The CDSCO, in September 2021, published a list of 60 software along with their risk classification and intended use. This list aimed to classify software as medical devices based on their intended use, associated risk, and other parameters detailed under the regulatory regime. The MD Rules also regulate software that drives or influences the use of a medical device and any add-ons to the medical-device software.

This list of software as medical devices served as the constructive first step in enabling the industry to understand the categories and classes of software being regulated. However, numerous questions have remained at the forefront for industry stakeholders and entities in the sector about the extent of possible compliance with the regulation, such as the rigorous manufacturing compliance, GMP requirements, quality and raw material control, inspections, advanced technical documentation, lifecycle updates, and labelling requirements prescribed for medical device manufacturers and importers.  

Recently, the CDSCO released an updated Frequently Asked Questions document in relation to medical devices. These provide some clarity about some of the general concerns and challenges facing industry stakeholders. For example, the document clarifies that all software qualifying as a “drug” under the D&C Act need a license under the MD Rules and are not exempt from the prescribed labelling requirements. In case of any change (including updates) in the version of an “approved software,” the manufacture or importer would have to comply with additional requirements as prescribed under the MD Rules. The ambit of the regulatory regime governing software as medical devices stems from the intention of the software manufacturer. However, ambiguity and inherent difficulty exist in classifying modern, multifunctional software as medical devices. In response to a query relating to the regulation of software meant for monitoring of fitness, or wellbeing or wellness purposes, the CDSCO has stated that software that attract the definition of “drug” are regulated under the MD Rules.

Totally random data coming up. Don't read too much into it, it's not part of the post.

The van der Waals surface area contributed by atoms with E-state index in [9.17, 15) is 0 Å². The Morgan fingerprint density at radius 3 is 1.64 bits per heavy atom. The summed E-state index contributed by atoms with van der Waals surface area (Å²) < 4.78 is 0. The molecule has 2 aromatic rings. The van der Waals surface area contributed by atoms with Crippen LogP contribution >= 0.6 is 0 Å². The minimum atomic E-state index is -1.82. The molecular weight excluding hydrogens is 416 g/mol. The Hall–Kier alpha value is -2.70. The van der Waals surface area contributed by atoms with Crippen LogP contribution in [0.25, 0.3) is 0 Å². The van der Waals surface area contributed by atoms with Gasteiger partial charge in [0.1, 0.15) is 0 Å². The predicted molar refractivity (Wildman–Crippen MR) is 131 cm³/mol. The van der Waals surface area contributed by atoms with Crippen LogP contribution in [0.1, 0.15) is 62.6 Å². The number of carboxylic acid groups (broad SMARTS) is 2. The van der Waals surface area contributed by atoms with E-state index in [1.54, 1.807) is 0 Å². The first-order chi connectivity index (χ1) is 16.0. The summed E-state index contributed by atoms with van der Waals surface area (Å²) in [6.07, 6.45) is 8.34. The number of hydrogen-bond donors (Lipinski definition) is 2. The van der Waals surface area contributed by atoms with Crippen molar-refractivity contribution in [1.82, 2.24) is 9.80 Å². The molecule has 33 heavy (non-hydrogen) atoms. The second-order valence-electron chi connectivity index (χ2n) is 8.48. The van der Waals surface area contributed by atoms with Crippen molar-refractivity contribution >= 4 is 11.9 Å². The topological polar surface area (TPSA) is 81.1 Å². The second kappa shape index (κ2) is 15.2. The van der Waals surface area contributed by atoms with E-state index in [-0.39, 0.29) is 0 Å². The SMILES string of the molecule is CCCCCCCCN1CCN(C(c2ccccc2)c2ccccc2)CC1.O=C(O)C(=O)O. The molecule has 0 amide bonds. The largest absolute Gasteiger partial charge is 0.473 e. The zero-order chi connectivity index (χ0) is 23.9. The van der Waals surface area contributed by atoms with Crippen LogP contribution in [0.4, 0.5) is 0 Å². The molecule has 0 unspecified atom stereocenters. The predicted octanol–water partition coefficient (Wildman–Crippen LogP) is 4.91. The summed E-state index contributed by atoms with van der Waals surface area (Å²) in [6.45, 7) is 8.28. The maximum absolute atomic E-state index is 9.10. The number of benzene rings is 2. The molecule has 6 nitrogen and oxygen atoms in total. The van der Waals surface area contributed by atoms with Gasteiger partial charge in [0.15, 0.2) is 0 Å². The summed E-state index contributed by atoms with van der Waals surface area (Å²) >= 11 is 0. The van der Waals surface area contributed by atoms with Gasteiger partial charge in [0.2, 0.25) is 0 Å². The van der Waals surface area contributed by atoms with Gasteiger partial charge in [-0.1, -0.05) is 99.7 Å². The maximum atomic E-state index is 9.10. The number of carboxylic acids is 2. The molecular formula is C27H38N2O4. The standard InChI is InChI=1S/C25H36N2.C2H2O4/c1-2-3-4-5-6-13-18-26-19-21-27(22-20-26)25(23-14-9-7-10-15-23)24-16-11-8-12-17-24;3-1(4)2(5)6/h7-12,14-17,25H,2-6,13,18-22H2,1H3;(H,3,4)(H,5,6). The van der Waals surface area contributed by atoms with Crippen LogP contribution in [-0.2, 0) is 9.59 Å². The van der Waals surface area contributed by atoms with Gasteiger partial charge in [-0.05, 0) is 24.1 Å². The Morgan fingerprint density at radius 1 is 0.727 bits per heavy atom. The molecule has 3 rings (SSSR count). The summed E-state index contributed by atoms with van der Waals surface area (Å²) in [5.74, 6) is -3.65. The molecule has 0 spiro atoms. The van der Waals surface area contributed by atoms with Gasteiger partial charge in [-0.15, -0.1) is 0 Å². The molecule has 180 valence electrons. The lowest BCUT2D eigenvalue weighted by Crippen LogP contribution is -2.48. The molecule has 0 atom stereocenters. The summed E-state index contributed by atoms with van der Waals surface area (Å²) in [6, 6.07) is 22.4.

The regulation of software as medical devices is currently at a nascent stage in India, and much ground needs to be covered before enforcing a feasible regulatory regime that is customised for software medical devices and addresses the medical software industry’s needs and challenges.  The Government’s current “one shoe fits all” approach to regulate both hardware and software medical devices would be challenging to follow until software-specific regulatory requirements are prescribed. The Government might need to revaluate its decision to jointly regulate hardware and software or, at the very least, imminently revise the license forms/terms and conditions of manufacturing and sale licenses and prescribe suitable, software-centric manufacturing and distribution compliances. It could consider providing further clarity to the software industry by publishing a comprehensive set of guidelines that illustrate the regulatory pathway and mandatory compliances for medical software manufacturers – beginning from prototype development to licenses for commercialisation.

[1] W.P.(C) Nos. 10514/2019 & 10478/2020.